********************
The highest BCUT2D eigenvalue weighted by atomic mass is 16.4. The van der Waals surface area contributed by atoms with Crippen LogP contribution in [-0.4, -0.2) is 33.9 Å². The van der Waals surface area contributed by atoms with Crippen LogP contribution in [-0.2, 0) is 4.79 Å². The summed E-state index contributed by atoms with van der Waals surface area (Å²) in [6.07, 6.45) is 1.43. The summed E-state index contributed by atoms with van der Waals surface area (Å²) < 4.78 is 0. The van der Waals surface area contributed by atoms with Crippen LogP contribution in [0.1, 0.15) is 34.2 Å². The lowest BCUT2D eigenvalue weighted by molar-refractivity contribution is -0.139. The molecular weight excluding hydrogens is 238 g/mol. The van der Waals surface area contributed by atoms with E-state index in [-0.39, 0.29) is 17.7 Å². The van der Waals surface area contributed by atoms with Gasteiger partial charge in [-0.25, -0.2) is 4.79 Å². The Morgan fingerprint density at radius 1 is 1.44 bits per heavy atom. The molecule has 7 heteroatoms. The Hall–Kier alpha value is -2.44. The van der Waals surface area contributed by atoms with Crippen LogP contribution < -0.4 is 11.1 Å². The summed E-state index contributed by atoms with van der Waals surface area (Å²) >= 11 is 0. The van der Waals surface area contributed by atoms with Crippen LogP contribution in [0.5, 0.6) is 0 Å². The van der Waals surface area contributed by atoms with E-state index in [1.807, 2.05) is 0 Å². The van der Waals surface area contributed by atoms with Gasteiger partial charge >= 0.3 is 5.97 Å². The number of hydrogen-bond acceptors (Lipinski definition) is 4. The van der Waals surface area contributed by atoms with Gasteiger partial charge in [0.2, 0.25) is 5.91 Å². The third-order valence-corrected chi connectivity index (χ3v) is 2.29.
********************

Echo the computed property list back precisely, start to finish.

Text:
The highest BCUT2D eigenvalue weighted by atomic mass is 16.4. The van der Waals surface area contributed by atoms with Crippen LogP contribution in [-0.4, -0.2) is 33.9 Å². The van der Waals surface area contributed by atoms with Crippen LogP contribution in [-0.2, 0) is 4.79 Å². The summed E-state index contributed by atoms with van der Waals surface area (Å²) in [6.07, 6.45) is 1.43. The summed E-state index contributed by atoms with van der Waals surface area (Å²) < 4.78 is 0. The van der Waals surface area contributed by atoms with Crippen LogP contribution in [0.1, 0.15) is 34.2 Å². The lowest BCUT2D eigenvalue weighted by molar-refractivity contribution is -0.139. The molecular weight excluding hydrogens is 238 g/mol. The van der Waals surface area contributed by atoms with E-state index in [-0.39, 0.29) is 17.7 Å². The van der Waals surface area contributed by atoms with Gasteiger partial charge in [-0.25, -0.2) is 4.79 Å². The Morgan fingerprint density at radius 1 is 1.44 bits per heavy atom. The molecule has 7 heteroatoms. The Hall–Kier alpha value is -2.44. The van der Waals surface area contributed by atoms with Crippen LogP contribution < -0.4 is 11.1 Å². The summed E-state index contributed by atoms with van der Waals surface area (Å²) >= 11 is 0. The van der Waals surface area contributed by atoms with Crippen LogP contribution in [0.5, 0.6) is 0 Å². The van der Waals surface area contributed by atoms with E-state index in [1.807, 2.05) is 0 Å². The van der Waals surface area contributed by atoms with Gasteiger partial charge >= 0.3 is 5.97 Å². The number of hydrogen-bond acceptors (Lipinski definition) is 4. The van der Waals surface area contributed by atoms with Gasteiger partial charge in [0.2, 0.25) is 5.91 Å². The third-order valence-corrected chi connectivity index (χ3v) is 2.29.